Originally posted on June 13, 2007 @ 10:44 am
If you’re always on the road with your laptop, you know the problem : after only some months the battery life has tremendously reduced. My last laptop, a Sony Vaio, had after 2 years around 30 minutes of battery life left over. And that was without pushing the engine.
When I bought my new laptop, I made sure to go for a bigger 9 cell battery, but still there are some things to take care of to enjoy your laptop as a real portable device as long as possible.
My 5tips to make your battery last longer.
- Tone the brightness of your screen down.
When running in battery mode, tone the brightness of your screen down. Sure we all love our newest widescreen notebook and its TrueBrightTM,X-BlackTM, TrueLifeTM screen with the awesome contrast. But trust me, the huge, high contrast bright monitor you have is one of the most battery resourceful components on your notebook.
‘It doesn’t look that nice!’ I hear you, but it’s more a matter of getting used too than look nice. Within only some hours, you can get used to the lower contrast settings, why not apply them when plugged in as well. Soon you won’t remember the bright days anymore. :)
- Avoid using the optical drive.
CD and DVD drive are really power hungry and will quickly drain your battery, no matter if your recording or just reading. If you need to save on an external device, use a USB stick. Before offering someone to burn a CD, ask if they have a USB drive or an iPod even. This goes faster and saves lots of energy.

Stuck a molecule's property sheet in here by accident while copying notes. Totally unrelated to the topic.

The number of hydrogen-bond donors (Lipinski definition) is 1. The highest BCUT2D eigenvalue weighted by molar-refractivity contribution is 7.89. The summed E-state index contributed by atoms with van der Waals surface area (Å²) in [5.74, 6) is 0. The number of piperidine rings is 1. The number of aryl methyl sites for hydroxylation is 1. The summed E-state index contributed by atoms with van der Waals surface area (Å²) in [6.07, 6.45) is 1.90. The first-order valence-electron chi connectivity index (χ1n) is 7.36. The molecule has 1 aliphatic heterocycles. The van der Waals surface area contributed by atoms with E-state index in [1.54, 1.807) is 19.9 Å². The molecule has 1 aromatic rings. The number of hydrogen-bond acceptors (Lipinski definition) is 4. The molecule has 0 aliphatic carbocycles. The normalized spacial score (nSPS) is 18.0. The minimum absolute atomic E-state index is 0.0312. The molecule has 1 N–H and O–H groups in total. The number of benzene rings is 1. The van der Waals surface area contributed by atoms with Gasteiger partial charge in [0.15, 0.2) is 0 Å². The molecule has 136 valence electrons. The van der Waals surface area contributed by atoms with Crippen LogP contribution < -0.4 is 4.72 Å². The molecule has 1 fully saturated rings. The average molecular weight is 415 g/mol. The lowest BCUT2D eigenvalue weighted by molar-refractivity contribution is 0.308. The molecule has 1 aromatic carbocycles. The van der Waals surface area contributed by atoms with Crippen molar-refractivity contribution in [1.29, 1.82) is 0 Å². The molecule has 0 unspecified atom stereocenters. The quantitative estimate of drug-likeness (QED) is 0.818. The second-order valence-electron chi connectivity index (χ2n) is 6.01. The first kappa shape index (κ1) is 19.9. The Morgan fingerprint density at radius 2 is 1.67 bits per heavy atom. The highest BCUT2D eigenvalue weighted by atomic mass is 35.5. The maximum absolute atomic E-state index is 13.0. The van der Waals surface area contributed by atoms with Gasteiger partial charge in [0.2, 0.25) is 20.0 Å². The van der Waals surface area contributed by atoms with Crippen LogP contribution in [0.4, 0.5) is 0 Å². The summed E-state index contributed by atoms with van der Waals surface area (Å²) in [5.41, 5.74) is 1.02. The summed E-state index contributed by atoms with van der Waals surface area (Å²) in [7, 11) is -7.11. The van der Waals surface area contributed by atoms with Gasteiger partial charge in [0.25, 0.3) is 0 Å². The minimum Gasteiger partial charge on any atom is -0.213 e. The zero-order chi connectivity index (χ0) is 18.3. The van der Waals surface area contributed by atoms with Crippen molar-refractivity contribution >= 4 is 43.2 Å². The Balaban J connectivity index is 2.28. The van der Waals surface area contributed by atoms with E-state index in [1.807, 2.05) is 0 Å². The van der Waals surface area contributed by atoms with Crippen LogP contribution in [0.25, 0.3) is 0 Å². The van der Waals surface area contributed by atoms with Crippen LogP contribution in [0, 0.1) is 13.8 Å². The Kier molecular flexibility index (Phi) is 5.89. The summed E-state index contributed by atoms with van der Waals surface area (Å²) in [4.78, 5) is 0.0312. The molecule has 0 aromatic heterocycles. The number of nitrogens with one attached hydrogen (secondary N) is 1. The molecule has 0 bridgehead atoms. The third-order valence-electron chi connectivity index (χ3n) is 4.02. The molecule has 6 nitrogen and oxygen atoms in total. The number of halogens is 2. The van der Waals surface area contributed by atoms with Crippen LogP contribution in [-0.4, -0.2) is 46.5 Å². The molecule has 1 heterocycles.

- Turn of Bluetooth.
If you have Bluetooth installed in your notebook, turn it off when possible. The Bluetooth receiver/transmitter scans non stop the neighborhood for present/new devices.
- Turn of your WiFi.
Turn of your WiFi chip when ever possible. Like the Bluetooth module, your wireless device also permanently communicates with the neighborhood and other network devices. Many times you don’t need to be permanently online. Use one of the tools mentioned in previous entries.
Google Gears automatically recognizes when you’re offline, Windows Writer (or MS Word/Open Office) perfectly do the job when you need to type text. Thunderbird will download and upload all your mail at once. Limit your online time as much as possible and synchronize all your documents in the smallest period of time. Google Reader, Thunderbird can run in the background when you upload your texts, letters to Google Docs&Spreadsheets or any collaboration suite.
- Charge your battery when you don’t use your notebook.
Still today most devices are made to use the battery whenever there’s a battery inserted. Even when you’re plugged in, you’ll still use the battery. Batteries still suffer the memory effect. You don’t believe me? They don’t suffer the lazy battery effect anymore? How come that battery manufacturers only provide 6 months warranty, even in countries such as Germany where a 2 year warranty period legally required is?
Grow a new routine in your life : learn to remove your battery as soon as you are plugged even. Put it back when you go to sleep or leave the office. Even if it’s cumbersome. Best even would be to get an external battery charger if there is one for your model.
If anyone else has good tips to improve the battery life of notebooks, please leave them in the comments.
I can think of one more tip, a double tip actually : deactivate unnecessary background services, create hardware profiles for mobile usage. Many background services are not needed. Maybe I might digg deeper in to this subject in a near future. :)